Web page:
When you have completed finishing the edges of all your circles, assemble.  Stack the circles, gradually working toward smaller circles until satisfied with the result, then stitch together.


To create dimension, turn the flower over, and pinch in half.  Take a few stitches to hold pinch in place, and knot.



Turn flower right side up.  Add a center to the bloom.  This is where the crystals, pearl paint, glitter, or old earrings come in handy.  Go crazy with the accoutrements!


When you have plenty of flowers, begin assembly on the bouquet form.  I also added ribbon roses to my arrangement.  My tutorial for ribbon roses is here.  When using wider ribbon (1-1/2″ wide), begin with a length of 30″.  Attache the flowers to the form using long pins or low-melt hot glue.

Mirror Paint


Viva Decor’s Mirror Paint was fascinating to me.  Make any non-porous surface into a mirror?  I want it!

It’s really cool, but a bit difficult to work with.  It’s new, so maybe I need more practice, but I found it pretty tricky.  Some tips and insights:



On glass, it’s hard to get complete coverage.  I mostly didn’t mind that — I like the vintage/mercury glass look.

A second coat works to fill in the voids, but sometimes I found that in an attempt to apply more paint, I only succeeded in lifting the prior coat.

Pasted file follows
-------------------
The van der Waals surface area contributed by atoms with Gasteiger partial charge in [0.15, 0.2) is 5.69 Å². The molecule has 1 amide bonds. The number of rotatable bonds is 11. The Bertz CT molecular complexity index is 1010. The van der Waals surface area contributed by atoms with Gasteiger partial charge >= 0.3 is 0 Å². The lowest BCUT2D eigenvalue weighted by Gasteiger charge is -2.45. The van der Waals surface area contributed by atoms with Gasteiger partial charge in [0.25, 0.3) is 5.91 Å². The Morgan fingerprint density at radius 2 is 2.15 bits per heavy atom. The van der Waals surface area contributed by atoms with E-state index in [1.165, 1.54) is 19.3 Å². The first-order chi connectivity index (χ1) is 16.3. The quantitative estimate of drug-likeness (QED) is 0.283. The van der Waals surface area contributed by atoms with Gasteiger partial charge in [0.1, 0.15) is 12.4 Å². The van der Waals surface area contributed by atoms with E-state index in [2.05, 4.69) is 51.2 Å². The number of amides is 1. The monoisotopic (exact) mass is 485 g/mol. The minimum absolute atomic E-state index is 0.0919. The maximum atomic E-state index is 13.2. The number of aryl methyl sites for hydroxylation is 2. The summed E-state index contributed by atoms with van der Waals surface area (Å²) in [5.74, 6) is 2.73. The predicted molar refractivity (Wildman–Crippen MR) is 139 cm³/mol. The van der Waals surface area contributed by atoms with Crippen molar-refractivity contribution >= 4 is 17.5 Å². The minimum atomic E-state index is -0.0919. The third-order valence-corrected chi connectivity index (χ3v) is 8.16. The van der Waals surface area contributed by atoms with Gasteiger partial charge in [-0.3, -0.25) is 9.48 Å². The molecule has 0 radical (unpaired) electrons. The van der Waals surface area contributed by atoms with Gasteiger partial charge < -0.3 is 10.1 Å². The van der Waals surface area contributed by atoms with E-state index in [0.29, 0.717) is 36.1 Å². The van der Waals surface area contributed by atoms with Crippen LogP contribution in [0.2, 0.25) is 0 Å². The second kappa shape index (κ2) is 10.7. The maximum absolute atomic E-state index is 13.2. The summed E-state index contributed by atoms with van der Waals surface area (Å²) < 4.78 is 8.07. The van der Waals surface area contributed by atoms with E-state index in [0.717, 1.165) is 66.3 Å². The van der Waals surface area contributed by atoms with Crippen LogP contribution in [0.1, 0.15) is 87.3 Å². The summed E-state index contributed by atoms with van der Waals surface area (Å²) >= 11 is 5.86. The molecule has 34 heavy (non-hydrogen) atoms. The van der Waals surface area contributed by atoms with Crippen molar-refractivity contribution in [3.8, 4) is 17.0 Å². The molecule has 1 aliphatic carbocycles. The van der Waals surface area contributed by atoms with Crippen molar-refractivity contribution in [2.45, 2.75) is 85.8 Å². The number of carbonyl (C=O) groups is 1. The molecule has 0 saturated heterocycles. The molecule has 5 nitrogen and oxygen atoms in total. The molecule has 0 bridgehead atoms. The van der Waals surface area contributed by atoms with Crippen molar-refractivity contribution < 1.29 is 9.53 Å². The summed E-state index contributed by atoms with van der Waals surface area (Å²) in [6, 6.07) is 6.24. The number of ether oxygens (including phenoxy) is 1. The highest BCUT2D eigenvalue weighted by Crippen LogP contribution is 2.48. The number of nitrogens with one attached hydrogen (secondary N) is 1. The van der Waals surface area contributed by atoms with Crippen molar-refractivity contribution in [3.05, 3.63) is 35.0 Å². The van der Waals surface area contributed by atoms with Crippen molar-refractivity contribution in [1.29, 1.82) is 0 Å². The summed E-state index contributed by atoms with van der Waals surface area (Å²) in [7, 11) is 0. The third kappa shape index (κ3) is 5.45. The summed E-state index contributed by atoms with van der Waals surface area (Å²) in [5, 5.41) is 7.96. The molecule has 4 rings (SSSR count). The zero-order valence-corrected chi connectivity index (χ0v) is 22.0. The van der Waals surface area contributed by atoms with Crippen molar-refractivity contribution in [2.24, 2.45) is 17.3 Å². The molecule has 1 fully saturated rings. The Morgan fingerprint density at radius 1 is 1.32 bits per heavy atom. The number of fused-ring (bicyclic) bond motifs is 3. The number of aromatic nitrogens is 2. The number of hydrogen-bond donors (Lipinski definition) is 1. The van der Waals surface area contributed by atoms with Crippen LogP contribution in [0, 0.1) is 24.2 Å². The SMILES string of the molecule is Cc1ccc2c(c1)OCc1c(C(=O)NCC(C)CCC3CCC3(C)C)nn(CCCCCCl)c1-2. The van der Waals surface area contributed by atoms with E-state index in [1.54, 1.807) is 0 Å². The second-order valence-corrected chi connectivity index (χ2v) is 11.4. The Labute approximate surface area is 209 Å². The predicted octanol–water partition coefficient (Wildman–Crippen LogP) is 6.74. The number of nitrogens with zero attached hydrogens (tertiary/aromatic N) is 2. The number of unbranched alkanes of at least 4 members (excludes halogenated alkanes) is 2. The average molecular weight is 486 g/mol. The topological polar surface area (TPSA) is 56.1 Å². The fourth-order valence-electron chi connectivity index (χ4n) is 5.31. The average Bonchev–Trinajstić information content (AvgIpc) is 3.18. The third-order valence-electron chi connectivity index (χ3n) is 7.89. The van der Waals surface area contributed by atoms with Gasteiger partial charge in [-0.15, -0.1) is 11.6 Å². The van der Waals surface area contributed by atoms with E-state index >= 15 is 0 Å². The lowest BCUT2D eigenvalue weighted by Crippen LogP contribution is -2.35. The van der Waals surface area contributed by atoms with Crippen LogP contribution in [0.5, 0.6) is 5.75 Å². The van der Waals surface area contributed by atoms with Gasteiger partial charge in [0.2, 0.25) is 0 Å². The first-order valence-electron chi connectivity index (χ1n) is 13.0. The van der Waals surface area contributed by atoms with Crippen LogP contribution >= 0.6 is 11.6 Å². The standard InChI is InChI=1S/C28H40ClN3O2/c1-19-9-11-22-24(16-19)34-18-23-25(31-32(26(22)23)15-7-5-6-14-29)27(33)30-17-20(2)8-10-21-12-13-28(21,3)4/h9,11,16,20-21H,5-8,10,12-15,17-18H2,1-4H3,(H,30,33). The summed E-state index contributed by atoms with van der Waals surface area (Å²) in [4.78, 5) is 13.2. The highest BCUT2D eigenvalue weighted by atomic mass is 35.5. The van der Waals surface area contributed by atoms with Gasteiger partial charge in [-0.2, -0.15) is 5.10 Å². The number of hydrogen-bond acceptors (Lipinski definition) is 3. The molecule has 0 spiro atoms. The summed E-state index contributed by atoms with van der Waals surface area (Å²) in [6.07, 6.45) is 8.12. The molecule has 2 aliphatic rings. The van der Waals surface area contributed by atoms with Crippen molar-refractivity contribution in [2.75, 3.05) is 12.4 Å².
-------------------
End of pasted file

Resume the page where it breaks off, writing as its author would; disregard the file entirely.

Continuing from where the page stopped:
Use a sponge with small cell-structure, for better coverage.

Pouring and swirling the paint in the vessel, without use of a sponge, doesn’t provide more even spreading.  Stick with a sponge applicator.

The paint dries in about 30 minutes, and when it does, the mirror-sparkle is surprisingly shiny.  Better than any mirror spray-paint I’ve used.


Pearl Pens

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Dimensional paint pens aren’t new.  And these pens aren’t new for Viva Decor, but I like them. Here’s why:

Old pens had a tendency to create “elf hat” pointed dots.  These are always rounded, lovely little dots.

They come in 25 colors.

One tube ($5.99) makes more than 700 quarter-inch pearls.

Items are machine-washable after being ‘pearled.’

A couple of tips: